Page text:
Primitive architecture provided inspiration for the rustic huts that were built in the 18th and 19th century English landscaped parks as the setting for diversions and picnics. David and Andrew Raffle are among the last people in the country to make summerhouses in this tradition. They repaired the Moss House, which was commissioned in about 1820 for the Spring Garden at Belvoir Castle, Lincolnshire.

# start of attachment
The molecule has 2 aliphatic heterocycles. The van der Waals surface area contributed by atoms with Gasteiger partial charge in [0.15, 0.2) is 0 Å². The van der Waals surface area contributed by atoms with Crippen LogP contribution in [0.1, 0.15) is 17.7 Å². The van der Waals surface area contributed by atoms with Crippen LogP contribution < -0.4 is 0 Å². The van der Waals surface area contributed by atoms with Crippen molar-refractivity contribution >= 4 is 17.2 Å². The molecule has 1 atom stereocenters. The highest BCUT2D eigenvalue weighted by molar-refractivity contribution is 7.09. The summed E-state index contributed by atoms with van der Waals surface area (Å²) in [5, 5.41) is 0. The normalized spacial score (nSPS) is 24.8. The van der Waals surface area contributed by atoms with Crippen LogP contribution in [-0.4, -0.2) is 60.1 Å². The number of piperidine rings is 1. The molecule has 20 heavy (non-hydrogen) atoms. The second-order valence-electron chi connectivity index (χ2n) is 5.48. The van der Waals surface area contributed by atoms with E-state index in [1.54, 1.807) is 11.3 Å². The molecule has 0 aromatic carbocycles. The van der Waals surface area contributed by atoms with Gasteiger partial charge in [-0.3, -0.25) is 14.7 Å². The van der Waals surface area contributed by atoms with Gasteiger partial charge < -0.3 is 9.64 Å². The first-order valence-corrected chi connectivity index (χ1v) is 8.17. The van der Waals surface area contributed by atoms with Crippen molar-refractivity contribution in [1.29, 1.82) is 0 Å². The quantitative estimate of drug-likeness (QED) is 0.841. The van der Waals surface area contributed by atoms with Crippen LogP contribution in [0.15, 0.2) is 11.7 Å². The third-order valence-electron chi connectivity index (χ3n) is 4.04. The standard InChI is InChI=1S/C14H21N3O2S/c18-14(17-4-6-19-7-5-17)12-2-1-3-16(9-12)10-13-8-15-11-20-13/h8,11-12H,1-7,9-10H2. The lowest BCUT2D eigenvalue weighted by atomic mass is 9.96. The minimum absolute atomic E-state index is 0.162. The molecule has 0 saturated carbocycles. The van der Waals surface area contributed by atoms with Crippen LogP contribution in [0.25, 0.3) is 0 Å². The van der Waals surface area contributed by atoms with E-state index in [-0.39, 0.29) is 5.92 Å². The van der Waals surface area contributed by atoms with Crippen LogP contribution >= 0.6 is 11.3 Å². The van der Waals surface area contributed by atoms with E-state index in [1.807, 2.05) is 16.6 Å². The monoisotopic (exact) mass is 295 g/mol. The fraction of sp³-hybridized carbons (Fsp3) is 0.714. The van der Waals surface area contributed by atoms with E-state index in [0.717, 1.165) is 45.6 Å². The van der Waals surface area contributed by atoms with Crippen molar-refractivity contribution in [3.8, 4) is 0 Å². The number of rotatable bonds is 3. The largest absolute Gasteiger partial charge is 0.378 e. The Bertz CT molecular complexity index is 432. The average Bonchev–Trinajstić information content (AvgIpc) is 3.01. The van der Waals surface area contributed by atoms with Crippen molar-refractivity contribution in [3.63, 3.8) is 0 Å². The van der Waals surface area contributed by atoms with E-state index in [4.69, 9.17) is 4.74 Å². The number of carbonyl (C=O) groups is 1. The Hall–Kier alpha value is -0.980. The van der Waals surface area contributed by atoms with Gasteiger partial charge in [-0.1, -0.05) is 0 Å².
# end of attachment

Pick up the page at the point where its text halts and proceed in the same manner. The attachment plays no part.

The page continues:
Both brothers served apprenticeships as thatchers in Derbyshire, but in 1983 they decided to specialise in building and restoring rustic huts. After much historical research, they embarked on designing their own. ‘We thatch with heather, straw or reed, and we use timber which still has the bark on it,’ says David Raffle. ‘Some people ask us to put in a hidden door, so we build in a bit of curved wood which can act as a door handle, opening into a secret storage space behind.’

Featured in Country Life’s Living National Treasures, 1997